Ask yourself the following questions to start determining whether or not the time is right to shave your head:
Is the hair on the top of your head noticeably thinner than it was is previous years, and is it becoming progressively more so?
Are you struggling to cover up a bald spot with your remaining hair?
Are hair growth gels and shampoos not producing the results you’re hoping for?
Is your bald spot a source of insecurity and stress?
Have you been opting for shorter and shorter haircuts in recent years?
Answering “yes” to these questions may mean that you should consider how shaving your head could benefit your life. It goes without saying that shaving your head is an entirely personal decision and you should only do so when you’re ready. But, if shaving your head could improve certain facets of your life, such as your grooming routine, self-image, and age-related stress, then it’s a step to seriously consider taking.
One positive aspect of committing to a fully bald look is that it gives you complete relief from your bald spot or receding hairline. If you’ve been obsessing and constantly checking in on your progressive hair loss, shaving your head will enable you to let it go completely. Of course, it’s easier said than done, but the shaved head look can be a viable option for balding men.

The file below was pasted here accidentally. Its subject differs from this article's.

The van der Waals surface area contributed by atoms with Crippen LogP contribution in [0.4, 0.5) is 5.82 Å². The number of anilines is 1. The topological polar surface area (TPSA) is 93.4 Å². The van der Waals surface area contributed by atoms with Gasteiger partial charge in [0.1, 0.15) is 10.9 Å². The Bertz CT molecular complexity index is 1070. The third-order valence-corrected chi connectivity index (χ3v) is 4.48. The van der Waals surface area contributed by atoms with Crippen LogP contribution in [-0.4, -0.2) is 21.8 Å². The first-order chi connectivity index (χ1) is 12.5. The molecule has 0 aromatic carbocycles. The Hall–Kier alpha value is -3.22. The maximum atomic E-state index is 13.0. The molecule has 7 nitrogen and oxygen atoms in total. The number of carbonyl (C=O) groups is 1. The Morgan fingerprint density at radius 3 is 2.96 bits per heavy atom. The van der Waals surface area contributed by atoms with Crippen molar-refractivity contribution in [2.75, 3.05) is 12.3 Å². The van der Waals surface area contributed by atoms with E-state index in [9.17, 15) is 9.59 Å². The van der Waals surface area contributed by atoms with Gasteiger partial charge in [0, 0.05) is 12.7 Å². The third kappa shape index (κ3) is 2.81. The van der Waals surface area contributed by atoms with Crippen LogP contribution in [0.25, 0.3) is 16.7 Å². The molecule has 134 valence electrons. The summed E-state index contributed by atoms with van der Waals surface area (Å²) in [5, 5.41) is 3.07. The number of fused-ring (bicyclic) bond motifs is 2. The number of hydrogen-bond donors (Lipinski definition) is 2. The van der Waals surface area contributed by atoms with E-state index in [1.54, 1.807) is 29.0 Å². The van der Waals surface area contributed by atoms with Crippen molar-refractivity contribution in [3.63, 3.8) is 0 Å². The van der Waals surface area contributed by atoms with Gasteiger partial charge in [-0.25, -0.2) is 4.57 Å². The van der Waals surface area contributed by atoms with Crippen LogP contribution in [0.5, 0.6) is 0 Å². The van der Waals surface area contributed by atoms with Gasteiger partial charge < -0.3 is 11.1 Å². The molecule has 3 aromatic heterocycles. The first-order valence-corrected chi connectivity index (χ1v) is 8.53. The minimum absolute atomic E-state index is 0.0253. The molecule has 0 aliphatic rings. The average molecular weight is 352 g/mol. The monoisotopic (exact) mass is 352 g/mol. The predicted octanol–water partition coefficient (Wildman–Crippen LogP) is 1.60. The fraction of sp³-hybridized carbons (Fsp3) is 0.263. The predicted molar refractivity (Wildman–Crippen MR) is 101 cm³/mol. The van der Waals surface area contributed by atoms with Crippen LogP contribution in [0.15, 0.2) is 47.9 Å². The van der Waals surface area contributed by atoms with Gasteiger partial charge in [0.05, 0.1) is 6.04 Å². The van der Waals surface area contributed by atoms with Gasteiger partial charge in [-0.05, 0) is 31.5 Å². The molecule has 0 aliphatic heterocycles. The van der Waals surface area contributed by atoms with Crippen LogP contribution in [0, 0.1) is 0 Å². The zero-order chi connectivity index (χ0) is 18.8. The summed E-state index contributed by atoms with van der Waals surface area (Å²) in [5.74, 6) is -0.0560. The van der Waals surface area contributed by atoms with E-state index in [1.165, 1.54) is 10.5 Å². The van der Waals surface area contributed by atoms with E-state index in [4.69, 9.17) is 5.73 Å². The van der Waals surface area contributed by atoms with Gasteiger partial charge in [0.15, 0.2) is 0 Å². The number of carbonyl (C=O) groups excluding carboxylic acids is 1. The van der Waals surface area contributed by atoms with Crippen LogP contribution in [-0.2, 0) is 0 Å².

If you’re on the fence about shaving your head, don’t rush into the decision. Take a few weeks to consider how it would impact your life and whether or not it’s the right move for you. If shaving your head isn’t the option you choose now, you can always revisit it in a few months, or even in a few years, depending on the speed of your balding progression.
How Long Before I Lose All of My Hair Naturally?
At the first signs of hair loss, you may start to wonder how much time you have before going completely bald. The answer to this question may also alter whether or not to shave your head now or wait until the hair falls out naturally.
Unfortunately, different people bald at different rates, so there’s no set answer to go by. That being said, the generally accepted range for the amount of time it takes to bald is five to 25 years. That’s a wide range, and there’s no way to predict how your hair loss experience will pan out.
Hair loss typically doesn’t happen all of a sudden. Instead, the hair falls out and grows back, but the new hair comes back thinner every time. When a bald patch becomes visible and your hairline has crept back at a noticeable rate, perhaps to meet the bald patch, you’re entering the later stages of natural hair loss. At this point, it’s common to start seriously consider shaving your head.
Stress and Hair Loss